Senator Murkowski is the # 3 recipient in Congress of money from Big Oil and the #2 recipient of money from electric utilities so far this election cycle.  Her resolution is backed by Big Oil and other polluters and opposed by national security organizations and veterans, the UAW, Alliance of Automobile Manufacturers, former Republican EPA Administrator Russell Train, American Academy of Pediatrics, thousands of scientists, environmental organizations, and governors, attorneys general, and top environmental officials of numerous states, including Gov. Baldacci. 

EPA would have to rescind its clean cars standards because the Murkowski resolution would veto EPA’s scientific finding that global warming pollutants endanger human health and the environment – a prerequisite for any and all Clean Air Act rules to reduce the pollution from cars and other sources.  

“I am very concerned that the Murkowski proposal would overturn the Environmental Protection Agency’s Endangerment Finding on greenhouse gas emissions. Overturning the Endangerment Finding would severely limit the agency’s ability to regulate greenhouse gases and lead to the collapse of the historic agreement that created the One National Program for regulating fuel efficiency standards for cars and light duty vehicles. I understand the concerns about EPA regulating industries under the Clean Air Act, but those concerns are better addressed by the Senate moving forward with comprehensive clean energy and climate change legislation.  The Murkowski proposal moves us in the wrong direction” said Adam Lee, President of Lee Auto Malls. 

“This bill is an unprecedented attack on the Clean Air Act protections championed By Maine’s Senator Muskie.  The Clean Air Act has cost-effectively cut dangerous pollution to safeguard our health and environment in Maine for 40 years, while also driving technological innovation,” said Lisa Pohlmann, Deputy Director of the Natural Resources Council of Maine.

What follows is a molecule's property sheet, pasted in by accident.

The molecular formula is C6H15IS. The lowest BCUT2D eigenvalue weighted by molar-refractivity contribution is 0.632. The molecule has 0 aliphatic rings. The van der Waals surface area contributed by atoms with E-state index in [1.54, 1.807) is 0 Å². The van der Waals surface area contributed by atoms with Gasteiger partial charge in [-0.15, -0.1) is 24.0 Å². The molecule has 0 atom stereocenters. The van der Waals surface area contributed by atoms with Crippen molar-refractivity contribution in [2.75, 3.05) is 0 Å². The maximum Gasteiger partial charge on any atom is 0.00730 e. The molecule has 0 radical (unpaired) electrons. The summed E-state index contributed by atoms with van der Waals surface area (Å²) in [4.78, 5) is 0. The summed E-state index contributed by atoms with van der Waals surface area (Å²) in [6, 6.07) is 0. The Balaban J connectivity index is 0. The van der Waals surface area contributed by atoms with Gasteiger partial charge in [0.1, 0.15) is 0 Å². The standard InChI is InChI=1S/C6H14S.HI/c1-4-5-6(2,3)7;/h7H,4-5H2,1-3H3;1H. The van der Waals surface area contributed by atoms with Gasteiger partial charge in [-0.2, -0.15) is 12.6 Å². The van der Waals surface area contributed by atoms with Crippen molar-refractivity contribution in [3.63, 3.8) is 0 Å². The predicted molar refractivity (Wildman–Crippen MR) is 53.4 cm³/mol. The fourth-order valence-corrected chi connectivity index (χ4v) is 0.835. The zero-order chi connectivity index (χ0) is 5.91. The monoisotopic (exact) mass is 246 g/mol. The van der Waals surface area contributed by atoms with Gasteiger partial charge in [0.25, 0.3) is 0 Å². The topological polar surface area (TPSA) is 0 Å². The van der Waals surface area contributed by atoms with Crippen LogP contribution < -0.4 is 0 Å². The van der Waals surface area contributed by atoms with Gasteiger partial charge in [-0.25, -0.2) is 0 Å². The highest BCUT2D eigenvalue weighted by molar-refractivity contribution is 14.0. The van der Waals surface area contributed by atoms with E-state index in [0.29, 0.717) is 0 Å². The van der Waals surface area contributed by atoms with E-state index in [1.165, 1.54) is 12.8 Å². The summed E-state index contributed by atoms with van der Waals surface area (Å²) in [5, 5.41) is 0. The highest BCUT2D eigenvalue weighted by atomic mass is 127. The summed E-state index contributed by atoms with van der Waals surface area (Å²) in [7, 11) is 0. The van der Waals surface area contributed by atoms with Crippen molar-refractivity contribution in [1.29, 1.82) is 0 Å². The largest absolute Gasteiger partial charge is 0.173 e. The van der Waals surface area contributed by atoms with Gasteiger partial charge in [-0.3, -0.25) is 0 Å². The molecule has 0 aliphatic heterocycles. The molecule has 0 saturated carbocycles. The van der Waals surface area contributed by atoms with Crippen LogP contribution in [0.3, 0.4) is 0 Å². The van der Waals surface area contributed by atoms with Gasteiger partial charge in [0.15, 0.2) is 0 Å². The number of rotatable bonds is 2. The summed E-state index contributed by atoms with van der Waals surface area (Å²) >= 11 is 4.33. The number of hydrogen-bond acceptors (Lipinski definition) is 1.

The Congressional Review Act is a rarely used law that provides Congress expedited procedures to void agency rules.  Senator Murkowski needs just a majority vote to pass her resolution.  

Maine’s public health advocacy community also expressed concerns that the Murkowski proposal could severely weaken the Clean Air Act and effect the health of Maine families. "The health concerns are significant, for Maine, for our country and for the world.  We at the Maine Medical Association view the Murkowski amendment as an attack on the Clean Air Act that would threaten public health and interfere with the essential push for comprehensive climate legislation currently underway," stated Norma Dreyfus, MD, Co-Chair of the Maine Medical Association's Public Health Committee.

“Given the leadership that Senators Snowe and Collins have provided on climate and clean energy issues, one would assume that they would oppose this amendment.  However, the position of Maine’s senators remains uncertain, said Pohmann. “We strongly urge Senators Collins and Snowe to oppose this Big Oil Bailout.  The Senate should defeat it and act swiftly to lessen the extensive damage caused in the Gulf, cut America’s oil dependence, create jobs that provide us with us clean and efficient energy supplies, and cap climate changing pollution,” concluded Pohlmann. “